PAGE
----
- The Washington Times - Monday, July 18, 2011

HOUSTON | When the Washington Nationals traded Nyjer Morgan this spring, they did so knowing they’d be ridding themselves of a player who didn’t seem to fit well with this year’s team at the expense of losing a leadoff-hitting center fielder.

The top spot in the lineup went through upheaval through the first two months with Ian Desmond, Danny Espinosa, Roger Bernadina and Jayson Werth taking turns there.

But since Davey Johnson arrived as manager, it’s been stagnant. Bernadina, the longest-tenured member of the organization, is getting the opportunity to prove that he can be both the leadoff hitter and everyday center fielder the Nationals have been searching for.

He’s done so with mixed results. Bernadina displays awesome athleticism in the outfield, making highlight-reel catches but also taking poor routes and getting fooled. He’s hit .263 since being called up for the second time May 7 and has 15 stolen bases. But his on-base percentage has lagged at .319 prompting rumors that the Nationals still are searching for an answer at the position.

As far as Johnson is concerned, he’s their man.

“He’s seized it,” he said. “I don’t see anybody else. I use Rick [Ankiel] out there, but Ankiel’s not really a prototype leadoff guy. [Bernadina‘s] the guy that I think has, right now, the best opportunity to leadoff for us. … I like what he’s doing. In this organization, he’s the leadoff hitter, center fielder.”

Bernadina’s numbers are comparable to those of many of the leadoff center fielders who are mentioned in rumors involving the Nationals: Houston’s Michael Bourn, Tampa Bay’s B.J. Upton, St. Louis’ Colby Rasmus and Minnesota’s Denard Span.

His average is higher than that of Upton and Rasmus, and he’s stolen more bases by a large margin than either Rasmus or Span. All have better on-base percentages, but Upton’s .322 and Rasmus’ .326 are only marginally better.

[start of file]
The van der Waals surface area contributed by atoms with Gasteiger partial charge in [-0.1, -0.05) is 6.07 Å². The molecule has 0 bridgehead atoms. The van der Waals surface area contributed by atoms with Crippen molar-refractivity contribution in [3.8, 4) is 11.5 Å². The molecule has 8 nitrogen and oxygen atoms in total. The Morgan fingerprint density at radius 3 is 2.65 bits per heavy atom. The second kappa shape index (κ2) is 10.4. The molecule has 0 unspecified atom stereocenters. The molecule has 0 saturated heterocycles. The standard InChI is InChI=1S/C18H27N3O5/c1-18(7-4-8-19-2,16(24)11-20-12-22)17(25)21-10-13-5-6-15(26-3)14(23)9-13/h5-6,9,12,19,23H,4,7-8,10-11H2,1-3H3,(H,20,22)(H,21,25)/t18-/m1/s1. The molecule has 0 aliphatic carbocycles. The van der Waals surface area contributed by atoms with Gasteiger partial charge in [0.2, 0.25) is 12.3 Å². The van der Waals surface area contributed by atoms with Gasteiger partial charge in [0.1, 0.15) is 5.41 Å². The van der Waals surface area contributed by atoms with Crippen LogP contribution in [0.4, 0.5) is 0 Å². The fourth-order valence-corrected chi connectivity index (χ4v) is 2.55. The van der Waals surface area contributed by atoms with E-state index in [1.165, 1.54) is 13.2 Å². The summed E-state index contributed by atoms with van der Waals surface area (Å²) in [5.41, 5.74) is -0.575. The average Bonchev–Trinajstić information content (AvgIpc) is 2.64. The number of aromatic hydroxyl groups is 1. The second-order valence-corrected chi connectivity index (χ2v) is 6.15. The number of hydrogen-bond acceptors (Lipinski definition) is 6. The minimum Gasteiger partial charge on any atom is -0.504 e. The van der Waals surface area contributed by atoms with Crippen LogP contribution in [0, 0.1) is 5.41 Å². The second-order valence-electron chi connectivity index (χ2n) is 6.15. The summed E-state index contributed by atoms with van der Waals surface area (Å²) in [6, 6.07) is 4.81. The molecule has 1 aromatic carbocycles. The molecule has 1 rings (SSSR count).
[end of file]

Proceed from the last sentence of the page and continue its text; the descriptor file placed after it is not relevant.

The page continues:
Defensively, Bernadina’s UZR (universal zone rating, a number that measures all aspects of a defensive player’s tools), according to Fangraphs.com, is better than all but Span. Upton (-1.7), Rasmus (-6.8) and Bourn (-1.8) don’t even come close to Bernadina’s 3.7 rating in center field, though Span outpaces them all at 9.7.

“I can get better,” Bernadina said, hours before he’d take to the outfield at Minute Maid Park and battle the small hill in center field. “I feel I can be a better center fielder. I can get a better read sometimes off the bat, but I’m learning the hitters in the league. It’s only my second full year. I’m still learning from the other players about opposing teams.”

Bernadina has spent a lot of time chatting with Ankiel, widely considered a strong defensive center fielder with one of the best arms in the major leagues, and right fielder Jayson Werth as he attempts to learn the nuances of the position. Bernadina played the majority of his minor league career there but admits it’s different at this level.

“The main thing is you see the ball better,” he said. “You get better reads on the ball. … But I talk a lot with the other players. They’ve been in the league for a long time. Whenever I make a mistake, they tell me ‘You can do this.’ It’s a learning process.”

Barring any surprising midseason additions at next week’s trade deadline, he’ll continue to get the opportunity to learn.

“I think he’s done a good job,” Johnson said, noting that Bernadina’s approach at the plate still is evolving. He sees 3.97 pitchers per plate appearance, also on par with much of his competition, but has a tendency to take a long swing.

“He’s working hard at it, and I think he’s getting more comfortable every day. He’s still learning about himself as a hitter. … But he definitely causes some problems when he gets on base. He can bunt and he can drive in runs. His on-base percentage may not be what you like, but he offsets it with his ability to drive in runs and steal bases.”

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